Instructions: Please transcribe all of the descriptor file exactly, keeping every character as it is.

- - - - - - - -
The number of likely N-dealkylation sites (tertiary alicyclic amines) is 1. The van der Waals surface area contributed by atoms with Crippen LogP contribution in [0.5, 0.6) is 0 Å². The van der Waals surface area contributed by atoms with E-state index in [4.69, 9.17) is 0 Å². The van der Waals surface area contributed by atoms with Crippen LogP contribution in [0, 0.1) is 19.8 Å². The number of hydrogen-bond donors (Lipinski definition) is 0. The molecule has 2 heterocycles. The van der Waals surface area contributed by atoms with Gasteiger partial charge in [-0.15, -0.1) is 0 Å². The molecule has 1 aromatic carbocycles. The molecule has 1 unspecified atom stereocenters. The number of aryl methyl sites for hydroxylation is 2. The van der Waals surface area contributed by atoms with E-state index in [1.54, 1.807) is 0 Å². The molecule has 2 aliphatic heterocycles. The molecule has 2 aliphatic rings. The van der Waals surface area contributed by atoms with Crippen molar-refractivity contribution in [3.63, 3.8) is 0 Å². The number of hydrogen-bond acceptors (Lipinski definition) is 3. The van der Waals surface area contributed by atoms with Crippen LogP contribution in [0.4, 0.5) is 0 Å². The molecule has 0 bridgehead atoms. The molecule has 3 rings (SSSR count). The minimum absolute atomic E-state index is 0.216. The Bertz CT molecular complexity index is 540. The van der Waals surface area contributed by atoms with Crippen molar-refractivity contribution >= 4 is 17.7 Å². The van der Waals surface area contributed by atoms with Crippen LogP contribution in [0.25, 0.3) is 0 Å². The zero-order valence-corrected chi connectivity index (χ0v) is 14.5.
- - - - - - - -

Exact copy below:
The number of likely N-dealkylation sites (tertiary alicyclic amines) is 1. The van der Waals surface area contributed by atoms with Crippen LogP contribution in [0.5, 0.6) is 0 Å². The van der Waals surface area contributed by atoms with E-state index in [4.69, 9.17) is 0 Å². The van der Waals surface area contributed by atoms with Crippen LogP contribution in [0, 0.1) is 19.8 Å². The number of hydrogen-bond donors (Lipinski definition) is 0. The molecule has 2 heterocycles. The van der Waals surface area contributed by atoms with Gasteiger partial charge in [-0.15, -0.1) is 0 Å². The molecule has 1 aromatic carbocycles. The molecule has 1 unspecified atom stereocenters. The number of aryl methyl sites for hydroxylation is 2. The van der Waals surface area contributed by atoms with E-state index in [1.54, 1.807) is 0 Å². The molecule has 2 aliphatic heterocycles. The molecule has 2 aliphatic rings. The van der Waals surface area contributed by atoms with Crippen molar-refractivity contribution in [3.63, 3.8) is 0 Å². The number of hydrogen-bond acceptors (Lipinski definition) is 3. The van der Waals surface area contributed by atoms with Crippen LogP contribution in [0.4, 0.5) is 0 Å². The molecule has 0 bridgehead atoms. The molecule has 3 rings (SSSR count). The minimum absolute atomic E-state index is 0.216. The Bertz CT molecular complexity index is 540. The van der Waals surface area contributed by atoms with Crippen molar-refractivity contribution >= 4 is 17.7 Å². The van der Waals surface area contributed by atoms with Crippen LogP contribution in [0.25, 0.3) is 0 Å². The zero-order valence-corrected chi connectivity index (χ0v) is 14.5.